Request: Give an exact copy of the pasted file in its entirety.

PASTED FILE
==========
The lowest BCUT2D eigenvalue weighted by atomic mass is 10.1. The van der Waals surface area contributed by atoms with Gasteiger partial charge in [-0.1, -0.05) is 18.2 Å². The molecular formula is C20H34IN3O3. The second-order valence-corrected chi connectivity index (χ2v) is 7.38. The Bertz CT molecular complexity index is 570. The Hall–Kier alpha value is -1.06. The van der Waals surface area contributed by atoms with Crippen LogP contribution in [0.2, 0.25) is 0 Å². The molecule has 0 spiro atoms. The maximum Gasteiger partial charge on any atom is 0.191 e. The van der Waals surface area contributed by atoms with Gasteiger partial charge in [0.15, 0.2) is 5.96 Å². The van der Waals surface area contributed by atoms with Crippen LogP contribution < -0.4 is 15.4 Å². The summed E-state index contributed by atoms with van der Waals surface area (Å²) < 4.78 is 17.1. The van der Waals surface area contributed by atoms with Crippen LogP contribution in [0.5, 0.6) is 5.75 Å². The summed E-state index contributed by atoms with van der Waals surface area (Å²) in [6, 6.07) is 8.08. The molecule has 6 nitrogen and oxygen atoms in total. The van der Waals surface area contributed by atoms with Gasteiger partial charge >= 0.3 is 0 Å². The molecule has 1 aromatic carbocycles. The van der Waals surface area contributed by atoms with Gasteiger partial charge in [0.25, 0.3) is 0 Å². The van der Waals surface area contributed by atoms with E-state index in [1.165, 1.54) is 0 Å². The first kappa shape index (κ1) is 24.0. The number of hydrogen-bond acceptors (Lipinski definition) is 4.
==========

The lowest BCUT2D eigenvalue weighted by atomic mass is 10.1. The van der Waals surface area contributed by atoms with Gasteiger partial charge in [-0.1, -0.05) is 18.2 Å². The molecular formula is C20H34IN3O3. The second-order valence-corrected chi connectivity index (χ2v) is 7.38. The Bertz CT molecular complexity index is 570. The Hall–Kier alpha value is -1.06. The van der Waals surface area contributed by atoms with Crippen LogP contribution in [0.2, 0.25) is 0 Å². The molecule has 0 spiro atoms. The maximum Gasteiger partial charge on any atom is 0.191 e. The van der Waals surface area contributed by atoms with Gasteiger partial charge in [0.15, 0.2) is 5.96 Å². The van der Waals surface area contributed by atoms with Crippen LogP contribution < -0.4 is 15.4 Å². The summed E-state index contributed by atoms with van der Waals surface area (Å²) < 4.78 is 17.1. The van der Waals surface area contributed by atoms with Crippen LogP contribution in [0.5, 0.6) is 5.75 Å². The summed E-state index contributed by atoms with van der Waals surface area (Å²) in [6, 6.07) is 8.08. The molecule has 6 nitrogen and oxygen atoms in total. The van der Waals surface area contributed by atoms with Gasteiger partial charge >= 0.3 is 0 Å². The molecule has 1 aromatic carbocycles. The van der Waals surface area contributed by atoms with Gasteiger partial charge in [0.25, 0.3) is 0 Å². The van der Waals surface area contributed by atoms with E-state index in [1.165, 1.54) is 0 Å². The first kappa shape index (κ1) is 24.0. The number of hydrogen-bond acceptors (Lipinski definition) is 4.